A few months ago, I invited by one of my dear friends to go see the Broadway hit “The Curious Incident of the Dog in the Night-Time” in Philadelphia. The show tells the story of 15 year old Christopher Boone, who has an extraordinary brain and is exceptional at math while ill-equipped to interpret everyday life. He sets out to solve a mystery of who killed his neighbor’s dog, and his detective work takes him on a frightening journey that upturns his world. The Olivier and Tony Award®-winning play was adapted from Mark Haddon’s best-selling book.
The role of Christopher has been played by 18 actors since the show originally opened in London. Luke Treadaway, who originated the role at the National Theatre, received a 2013 Olivier Award for Best Actor and Alex Sharp won the Tony Award® for Best Actor on Broadway.
An Olivier (as in actor Lawrence Olivier) Award, for those of you who don’t follow the theater, is London’s version of the Tony. Oh and yes it won five Tony Awards®, including Best Play. So suffice it to say, don’t take my word for it but it is a great play and well worth the price of admission. Here we are getting ready for it to start – selfie time – that’s my friend Nancy!
Here is what the stage set looked like before the production began…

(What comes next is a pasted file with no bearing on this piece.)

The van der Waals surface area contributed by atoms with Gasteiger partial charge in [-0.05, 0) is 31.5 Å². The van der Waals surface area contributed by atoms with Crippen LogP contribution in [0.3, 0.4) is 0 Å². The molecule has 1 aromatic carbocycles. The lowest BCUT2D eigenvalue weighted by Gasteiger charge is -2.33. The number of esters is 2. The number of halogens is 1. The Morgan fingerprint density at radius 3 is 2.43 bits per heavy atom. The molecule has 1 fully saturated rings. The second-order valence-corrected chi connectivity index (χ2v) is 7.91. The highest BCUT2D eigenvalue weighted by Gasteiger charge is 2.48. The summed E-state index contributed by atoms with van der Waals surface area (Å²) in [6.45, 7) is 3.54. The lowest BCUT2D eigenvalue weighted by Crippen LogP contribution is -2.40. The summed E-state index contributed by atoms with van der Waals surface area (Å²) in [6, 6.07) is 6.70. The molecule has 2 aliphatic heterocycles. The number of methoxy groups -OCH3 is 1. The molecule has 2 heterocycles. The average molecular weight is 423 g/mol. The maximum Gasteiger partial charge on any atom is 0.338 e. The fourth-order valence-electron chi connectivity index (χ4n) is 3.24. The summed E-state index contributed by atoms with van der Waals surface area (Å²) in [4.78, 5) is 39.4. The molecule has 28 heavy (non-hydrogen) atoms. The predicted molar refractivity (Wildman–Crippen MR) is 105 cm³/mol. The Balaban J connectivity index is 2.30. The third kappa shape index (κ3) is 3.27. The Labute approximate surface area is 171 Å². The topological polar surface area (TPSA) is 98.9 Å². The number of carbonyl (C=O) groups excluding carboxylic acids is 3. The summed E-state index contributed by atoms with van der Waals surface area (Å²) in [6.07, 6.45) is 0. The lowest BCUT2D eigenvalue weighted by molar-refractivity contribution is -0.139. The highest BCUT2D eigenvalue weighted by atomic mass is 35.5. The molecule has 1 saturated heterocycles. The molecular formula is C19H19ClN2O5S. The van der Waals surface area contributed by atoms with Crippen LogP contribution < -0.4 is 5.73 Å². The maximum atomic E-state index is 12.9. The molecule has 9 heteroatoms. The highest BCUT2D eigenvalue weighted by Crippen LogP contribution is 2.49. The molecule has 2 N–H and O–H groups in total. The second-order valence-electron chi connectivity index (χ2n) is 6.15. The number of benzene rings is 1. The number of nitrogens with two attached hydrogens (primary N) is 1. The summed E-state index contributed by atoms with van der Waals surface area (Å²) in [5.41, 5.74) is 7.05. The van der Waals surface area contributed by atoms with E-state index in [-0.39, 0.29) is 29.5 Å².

Looks pretty sparse, right? The girl at the theater was curious about “Curious Incident” so I did some digging about the AV and here is what I found out:
As well as a variety of pre-programmable lights that can change direction and color under the control of a lighting control computer, it’s powered by 6 high power projectors – two stacked to get the required brightness on the stage floor, then one each on the stage left, stage right, upstage wall, plus an additional one on the circle front of house. These are fed with a variety of different images and pre-recorded video sequences to help to portray Christopher’s world, as well as his inner feelings. These combine with a huge number of LED pin-point light sources built into the stage floor, which are controlled by the lighting computer, and also the video system, so a fluid mix between light and video can be achieved. Here’s a look at what it looks like in live action:
For more information on these projectors, please don’t ask me, I’m just the marketing chick. Ask the real expert Steve Alexander, our business development manager for Panasonic. He’s an audio expert too!
No animals were harmed in the production (fake dog on the stage).